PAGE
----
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Granddaughter of the Late Sen. Clinton P. Anderson Held in Weapons Case

ALBUQUERQUE, N.M. — Woman linked to theft of more than 200 rifles and other weapons

The granddaughter of a New Mexico political icon is being held on federal charges in connection with the theft of more than 200 rifles and other weapons from a Torrance County storage facility.

Sheryl Anderson, whose grandfather was the late U.S. Sen. Clinton P. Anderson, is charged with six felony counts related to the January 2009 theft from the facility owned by her brother, Stuart Anderson, a licensed firearms dealer.

A great deal of mystery surrounds the case, because federal and local law enforcement officials won’t comment except to say the investigation is continuing.

Officials won’t say how many weapons have been recovered or how many are still missing. The case is being prosecuted by the U.S. Attorney’s Office in El Paso after federal prosecutors in Albuquerque recused themselves.

Anderson is not accused of stealing the weapons but is charged with conspiring to transport the guns to a storage shed in El Paso, possessing several weapons taken in the burglary and interstate transportation of a stolen vehicle.

She also is charged with conspiracy and at the time she allegedly was involved in transporting the weapons was facing felony drug possession charges in Arkansas.

Robert Gorence — Anderson’s fourth attorney in six months — argued during a recent hearing for her release from a federal detention center in downtown Albuquerque where she is being held pending trial.

Gorence confirmed after the hearing last Friday that Anderson is the granddaughter of the late senator, a Democrat who represented New Mexico in the U.S. Senate from 1949 until 1973. Clinton P. Anderson died in 1975 and was a key figure in the development of atomic energy and the nation’s space program. Before the Senate, he served in the U.S. House and as secretary of agriculture.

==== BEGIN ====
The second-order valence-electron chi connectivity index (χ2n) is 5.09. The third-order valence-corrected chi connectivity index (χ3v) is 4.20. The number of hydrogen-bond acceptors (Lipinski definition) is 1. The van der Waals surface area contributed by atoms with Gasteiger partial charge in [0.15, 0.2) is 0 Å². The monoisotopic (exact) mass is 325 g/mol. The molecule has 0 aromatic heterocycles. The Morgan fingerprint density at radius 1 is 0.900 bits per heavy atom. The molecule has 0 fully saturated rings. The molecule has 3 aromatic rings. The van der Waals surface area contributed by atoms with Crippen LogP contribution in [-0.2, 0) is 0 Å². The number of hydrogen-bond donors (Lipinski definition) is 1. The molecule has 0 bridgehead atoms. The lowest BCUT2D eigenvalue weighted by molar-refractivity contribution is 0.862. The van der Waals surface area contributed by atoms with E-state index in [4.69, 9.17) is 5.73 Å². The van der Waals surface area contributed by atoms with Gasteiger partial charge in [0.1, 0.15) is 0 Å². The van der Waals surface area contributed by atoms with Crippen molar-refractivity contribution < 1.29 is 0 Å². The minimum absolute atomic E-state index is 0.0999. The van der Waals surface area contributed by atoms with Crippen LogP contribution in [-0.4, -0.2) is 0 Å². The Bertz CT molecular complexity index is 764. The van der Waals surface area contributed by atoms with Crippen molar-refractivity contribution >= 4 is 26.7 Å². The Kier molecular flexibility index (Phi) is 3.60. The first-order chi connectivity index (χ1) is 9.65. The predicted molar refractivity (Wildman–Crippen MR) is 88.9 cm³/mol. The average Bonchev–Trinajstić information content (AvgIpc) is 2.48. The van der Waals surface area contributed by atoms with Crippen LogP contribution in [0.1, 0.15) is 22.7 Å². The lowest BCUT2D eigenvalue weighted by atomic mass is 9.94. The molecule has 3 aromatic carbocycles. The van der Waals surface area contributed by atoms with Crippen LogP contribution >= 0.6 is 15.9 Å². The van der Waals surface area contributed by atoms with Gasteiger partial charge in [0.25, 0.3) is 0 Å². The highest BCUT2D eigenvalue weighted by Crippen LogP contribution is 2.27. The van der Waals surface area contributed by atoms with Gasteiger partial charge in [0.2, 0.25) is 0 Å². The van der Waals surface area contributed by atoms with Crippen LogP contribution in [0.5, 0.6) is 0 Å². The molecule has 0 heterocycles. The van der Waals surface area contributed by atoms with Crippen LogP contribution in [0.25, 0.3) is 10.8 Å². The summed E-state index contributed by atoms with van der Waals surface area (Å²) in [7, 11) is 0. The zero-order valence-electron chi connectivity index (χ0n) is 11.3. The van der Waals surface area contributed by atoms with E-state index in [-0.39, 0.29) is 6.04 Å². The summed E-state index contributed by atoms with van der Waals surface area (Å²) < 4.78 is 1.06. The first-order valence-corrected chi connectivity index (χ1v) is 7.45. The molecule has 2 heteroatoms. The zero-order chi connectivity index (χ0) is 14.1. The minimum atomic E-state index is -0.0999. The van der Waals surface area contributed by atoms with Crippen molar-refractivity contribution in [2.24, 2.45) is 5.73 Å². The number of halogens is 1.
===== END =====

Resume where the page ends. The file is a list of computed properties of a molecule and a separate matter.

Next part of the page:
Gorence argued that Sheryl Anderson has breast cancer and is having difficulty with her medical treatment while incarcerated.

“She never had an MRI,” Gorence said in court. “She can’t take the drugs prescribed for her cancer and has daily medical issues.

“She’s not charged with stealing the weapons,” Gorence told U.S. Magistrate Judge Don Svet arguing, arguing for electronic monitoring.

“She’s not charged with a crime of violence,” he said.

John Johnston, an assistant U.S. attorney from El Paso, argued against her release and said Anderson’s criminal history should be considered.

“Other factors support detention in this case,” Johnston said, citing Anderson prior criminal history, including the Arkansas drug charge and previous arrests in Albuquerque.

“If her medical needs can’t be addressed in custody, then we can discuss other arrangements,” Johnston said.

Svet asked Johnston and Gorence to informally work on addressing Anderson’s medical needs before he decides whether she should be released.

The U.S. Attorney’s Office in Albuquerque didn’t give a reason for stepping out of the case.

 


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